John Calvin Complete Commentary - John 2:12 - 2:12

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John Calvin Complete Commentary - John 2:12 - 2:12


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This Chapter Verse Commentaries:

12.He went down to Capernaum. The Evangelist passes to an additional narrative; for having resolved to collect a few things worthy of remembrance which the other three had left out, he states the time when the occurrence which he is about to relate took place; for the other three also relate what we here read that Christ did, but the diversity of the time shows that it was a similar event, but not the same. On two occasions, then, did Christ cleanse the temple from base and profane merchandise; once, when he was beginning to discharge his commission, and another time, (Mat_21:12; Mar_11:15; Luk_19:45,) when he was about to leave the world and go to the Father, (Joh_16:28.)

To obtain a general view of the passage, it will be necessary briefly to examine the details in their order. That oxen, and sheep, and doves, were exposed to salein the temple, and that money-changers were sitting there, was not without a plausible excuse. For they might allege that the merchandise transacted there was not irreligious, but, on the contrary, related to the sacred worship of God, that every person might obtain, without difficulty, what he might offer to the Lord; and, certainly, it was exceedingly convenient for godly persons to find oblations of any sort laid ready to their hand, and in this way to be freed from the trouble of running about in various directions to obtain them. We are apt to wonder, therefore, why Christ was so highly displeased with it. But there are two reasons which deserve our attention. First, as the Priests abused this merchandise for their own gain and avarice, such a mockery of God could not be endured. Secondly, whatever excuse men may plead, as soon as they depart, however slightly, from the command of God, they deserve reproof and need correction. And this is the chief reason why Christ undertook to purify the temple; for he distinctly states that the temple of God is not a place of merchandise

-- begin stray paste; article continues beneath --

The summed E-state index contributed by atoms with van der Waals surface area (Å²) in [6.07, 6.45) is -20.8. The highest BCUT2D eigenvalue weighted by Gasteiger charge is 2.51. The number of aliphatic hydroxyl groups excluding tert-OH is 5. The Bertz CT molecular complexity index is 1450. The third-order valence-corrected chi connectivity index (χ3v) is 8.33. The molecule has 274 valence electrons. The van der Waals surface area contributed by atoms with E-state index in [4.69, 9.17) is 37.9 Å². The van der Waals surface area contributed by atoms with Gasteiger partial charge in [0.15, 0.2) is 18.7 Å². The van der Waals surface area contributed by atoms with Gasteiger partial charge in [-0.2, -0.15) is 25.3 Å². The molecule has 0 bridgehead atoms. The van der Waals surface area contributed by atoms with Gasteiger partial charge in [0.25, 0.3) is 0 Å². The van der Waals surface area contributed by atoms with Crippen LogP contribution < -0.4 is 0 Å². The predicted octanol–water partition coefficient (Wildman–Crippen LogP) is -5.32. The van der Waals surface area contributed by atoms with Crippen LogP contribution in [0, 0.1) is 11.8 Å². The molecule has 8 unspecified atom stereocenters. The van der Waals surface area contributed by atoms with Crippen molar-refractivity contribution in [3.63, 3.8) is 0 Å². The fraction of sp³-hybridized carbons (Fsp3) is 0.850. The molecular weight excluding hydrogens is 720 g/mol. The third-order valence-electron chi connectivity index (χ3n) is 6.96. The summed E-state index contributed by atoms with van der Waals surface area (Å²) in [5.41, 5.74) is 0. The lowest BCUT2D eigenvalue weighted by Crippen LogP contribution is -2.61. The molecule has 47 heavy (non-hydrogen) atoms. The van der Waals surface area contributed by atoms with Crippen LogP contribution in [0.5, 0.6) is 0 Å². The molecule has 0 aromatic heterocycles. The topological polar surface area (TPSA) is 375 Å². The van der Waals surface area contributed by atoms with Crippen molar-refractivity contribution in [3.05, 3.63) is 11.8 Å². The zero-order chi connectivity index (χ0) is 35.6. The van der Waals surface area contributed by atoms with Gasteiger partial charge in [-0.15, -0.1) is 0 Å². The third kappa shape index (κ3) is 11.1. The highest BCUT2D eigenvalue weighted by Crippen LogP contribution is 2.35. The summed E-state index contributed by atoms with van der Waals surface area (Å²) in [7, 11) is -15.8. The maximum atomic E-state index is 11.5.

But it may be asked, Why did he not rather begin with doctrine? For it seems to be a disorderly and improper method to apply the hand for correcting faults, before the remedy of doctrine has been applied. But Christ had a different object in view: for the time being now at hand when he would publicly discharge the office assigned to him by the Father, he wished in some way to take possession of the temple, and to give a proof of his divine authority. And that all might be attentive to his doctrine, it was necessary that something new and strange should be done to awaken their sluggish and drowsy minds. Now,the temple was a sanctuary of heavenly doctrine and of true religion. Since he wished to restore purity of doctrine, it was of great importance that he should prove himself to be the Lord of the temple. Besides, there was no other way in which he could bring back sacrifices and the other exercises of religion to their spiritual design than by removing the abuse of them. What he did at that time was, therefore, a sort of preface to that reformation which the Father had sent him to accomplish. In a word, it was proper that the Jews should be aroused by this example to expect from Christ something that was unusual and out of the ordinary course; and it was also necessary to remind them that the worship of God had been corrupted and perverted, that they might not object to the reformation of those abuses

And his brethren. Why the brethren of Christ accompanied him, cannot be determined with certainty, unless, perhaps, they intended to go along with him to Jerusalem. The word brethren, it is well known, is employed, in the Hebrew language, to denote cousins and other relatives.